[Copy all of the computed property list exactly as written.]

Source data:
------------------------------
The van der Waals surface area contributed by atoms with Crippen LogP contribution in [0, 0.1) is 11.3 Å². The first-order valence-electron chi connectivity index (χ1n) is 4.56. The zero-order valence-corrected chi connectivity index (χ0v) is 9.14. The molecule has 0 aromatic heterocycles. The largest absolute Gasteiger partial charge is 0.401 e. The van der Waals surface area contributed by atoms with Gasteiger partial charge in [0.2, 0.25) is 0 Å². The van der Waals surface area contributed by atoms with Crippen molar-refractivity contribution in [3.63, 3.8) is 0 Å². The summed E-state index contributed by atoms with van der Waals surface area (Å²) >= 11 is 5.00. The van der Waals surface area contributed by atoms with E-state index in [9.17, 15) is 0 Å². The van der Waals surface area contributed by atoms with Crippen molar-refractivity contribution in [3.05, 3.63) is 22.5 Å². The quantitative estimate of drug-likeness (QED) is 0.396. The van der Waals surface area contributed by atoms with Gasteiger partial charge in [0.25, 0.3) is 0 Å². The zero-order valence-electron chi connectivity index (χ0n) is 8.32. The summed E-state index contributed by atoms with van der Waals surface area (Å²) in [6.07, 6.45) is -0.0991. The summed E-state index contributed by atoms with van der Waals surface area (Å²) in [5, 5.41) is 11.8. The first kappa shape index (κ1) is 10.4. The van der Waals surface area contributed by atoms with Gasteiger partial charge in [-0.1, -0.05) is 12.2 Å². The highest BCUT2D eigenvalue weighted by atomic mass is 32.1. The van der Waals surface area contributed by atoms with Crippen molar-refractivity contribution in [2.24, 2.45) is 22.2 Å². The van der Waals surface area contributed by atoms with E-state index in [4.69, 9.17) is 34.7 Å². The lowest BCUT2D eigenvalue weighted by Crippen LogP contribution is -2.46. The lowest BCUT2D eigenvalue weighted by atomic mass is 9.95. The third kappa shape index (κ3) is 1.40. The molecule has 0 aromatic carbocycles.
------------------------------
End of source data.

The van der Waals surface area contributed by atoms with Crippen LogP contribution in [0, 0.1) is 11.3 Å². The first-order valence-electron chi connectivity index (χ1n) is 4.56. The zero-order valence-corrected chi connectivity index (χ0v) is 9.14. The molecule has 0 aromatic heterocycles. The largest absolute Gasteiger partial charge is 0.401 e. The van der Waals surface area contributed by atoms with Gasteiger partial charge in [0.2, 0.25) is 0 Å². The van der Waals surface area contributed by atoms with Crippen molar-refractivity contribution in [3.63, 3.8) is 0 Å². The summed E-state index contributed by atoms with van der Waals surface area (Å²) >= 11 is 5.00. The van der Waals surface area contributed by atoms with E-state index in [9.17, 15) is 0 Å². The van der Waals surface area contributed by atoms with Crippen molar-refractivity contribution in [3.05, 3.63) is 22.5 Å². The quantitative estimate of drug-likeness (QED) is 0.396. The van der Waals surface area contributed by atoms with Gasteiger partial charge in [0.25, 0.3) is 0 Å². The zero-order valence-electron chi connectivity index (χ0n) is 8.32. The summed E-state index contributed by atoms with van der Waals surface area (Å²) in [6.07, 6.45) is -0.0991. The summed E-state index contributed by atoms with van der Waals surface area (Å²) in [5, 5.41) is 11.8. The first kappa shape index (κ1) is 10.4. The van der Waals surface area contributed by atoms with Gasteiger partial charge in [-0.1, -0.05) is 12.2 Å². The highest BCUT2D eigenvalue weighted by atomic mass is 32.1. The van der Waals surface area contributed by atoms with Crippen molar-refractivity contribution in [2.24, 2.45) is 22.2 Å². The van der Waals surface area contributed by atoms with E-state index in [4.69, 9.17) is 34.7 Å². The lowest BCUT2D eigenvalue weighted by Crippen LogP contribution is -2.46. The lowest BCUT2D eigenvalue weighted by atomic mass is 9.95. The third kappa shape index (κ3) is 1.40. The molecule has 0 aromatic carbocycles.